There’s an old proverb, often attributed to Confucius or Sun Tzu (but definitely used by Umberto Eco in Reflections on the Name of the Rose) that if you sit by a river long enough you will see the body of an enemy float by. As an old Asian proverb (even if its provenance is somewhat disputed) it suggests the importance of patience to overcome obstacles in life. Eco used it to describe narrative imperative, much like Chekhov’s gun: that narrative is inherently imbued with structural expectations. It should not be surprising, then, that in July 1943, Tom Crick’s father, Henry Crick, a lock keeper on the River Leem at the beginning of Graham Swift’s Waterland, should discover a body one morning, knocking and scrapping against the ironwork of Atkinson lock. What is more, the dead boy, Freddie Parr, is known to him and his sons. He was the same age as Tom and had grown up less than a mile away in the sparsely populated fen country. Extracting the body from the lock is difficult. Henry uses a boat hook to lift him by the collar, but a mishap bruises his head. That doesn’t stop Tom from noticing, however, that Freddie has received a blow to the head which probably sent him into the river, and Freddie couldn’t swim. The damage caused by the boat hook has obscured the injury and Freddie’s death will be declared an accident. But Mary, a girl with whom Tom has become amorous and will one day marry, says she thinks Dick, Tom’s simple-minded brother, killed Freddie. It’s a formative moment for Tom. It will not be the period in which he lives – it is the middle of World War II – that will steer him in his love for history, but the investigation into his brother’s purported deed and the family secrets that lie behind everything that has made their lives what they are: his brother’s condition, his father’s employment and the loss of their mother.
Waterland is one of the greatest reading experiences I have had in the last few years. It’s one of those books you immerse yourself in, with its multiple temporal perspectives, its stark family history that borders on the mystical or supernatural at key moments, and its philosophical take on the place of history in our understanding of our world and personal lives. It’s a fascinating and riveting story. We are drawn into the family history of the narrator, Tom Crick: from the eighteenth century when his ancestors, the Atkinsons, were brewers, dredgers of the fenlands and dabbling in water transport; to his life with his father and simple-minded brother, Dick, in the English fenlands, that region where humans compete with the natural inundation of water; to his life as a young boy in the middle of World War II; to his current situation as a history teacher brought to the end of his career after his wife, Mary, kidnaps a child. Naturally, his dismissal from teaching is attributed to staff cutbacks and the marginalising of History within the curriculum to make way for more utilitarian programs. But Tom suspects the truth and gives up on the conventional teaching of the History curriculum in his last few days – despairing that even the horrors of the French Revolution can’t keep the attention of his pupils – to tell his students his own family’s history and of his experiences of growing up, with no personal detail left unexamined. In the context of a century that accommodated two World Wars and now faces the prospect of nuclear annihilation at the height of the Cold War – Tom’s present is set in 1980 – Tom’s narrative highlights the importance of stories to human beings and the difficulty of comprehending the natural and wider historical forces that shape our lives.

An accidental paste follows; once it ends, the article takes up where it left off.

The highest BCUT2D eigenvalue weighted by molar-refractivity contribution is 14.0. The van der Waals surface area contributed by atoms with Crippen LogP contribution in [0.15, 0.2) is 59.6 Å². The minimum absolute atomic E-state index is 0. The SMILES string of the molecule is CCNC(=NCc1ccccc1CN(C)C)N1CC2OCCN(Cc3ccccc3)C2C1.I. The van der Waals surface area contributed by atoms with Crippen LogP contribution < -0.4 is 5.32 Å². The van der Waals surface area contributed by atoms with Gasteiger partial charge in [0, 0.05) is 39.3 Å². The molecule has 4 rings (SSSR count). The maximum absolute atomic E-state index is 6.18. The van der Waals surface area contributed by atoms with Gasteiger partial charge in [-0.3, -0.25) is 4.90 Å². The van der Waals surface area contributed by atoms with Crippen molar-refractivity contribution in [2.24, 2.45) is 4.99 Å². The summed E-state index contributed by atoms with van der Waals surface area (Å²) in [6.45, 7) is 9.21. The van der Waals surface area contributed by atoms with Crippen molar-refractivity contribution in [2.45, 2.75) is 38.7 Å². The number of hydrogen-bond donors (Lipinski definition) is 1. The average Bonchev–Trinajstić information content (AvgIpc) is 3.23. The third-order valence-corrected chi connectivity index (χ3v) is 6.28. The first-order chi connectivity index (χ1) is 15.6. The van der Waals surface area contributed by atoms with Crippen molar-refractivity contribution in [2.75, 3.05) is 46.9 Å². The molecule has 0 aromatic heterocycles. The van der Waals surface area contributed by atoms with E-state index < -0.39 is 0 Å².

Tom’s narrative is a defence of the importance of history, its cultural baggage and whatever utility it might possess, to the modern world. His narrative is mostly spoken to his history class, at last coming awake as he reveals the juicy bits of his past and the harrowing circumstances of his leaving them. His antagonist, Price, is a smart boy who questions why they must learn history when there is so much in his present that scares him. Price has helped form the Holocaust Club at his school, and he voices his concerns about nuclear war openly to Tom. But Tom’s stories are remarkably devoid of ‘real’ history. History, Tom tells his class, is not the normal state of things. History happens when someone does something to make things change. But his own narrative reveals that textbook history cannot tell the whole story; cannot give a complete understanding of what he is trying to say. Like most ordinary people – especially since he grew up in the fenland – his life has been marginal to history, just as the fens are marginal land. He may have served in the war but he was not a protagonist who will be remembered. Not a Napoleon or Hitler. At key moments in his life – moments that will define the course of his life – bombers head towards Europe to continue the fight, but he hardly notices them.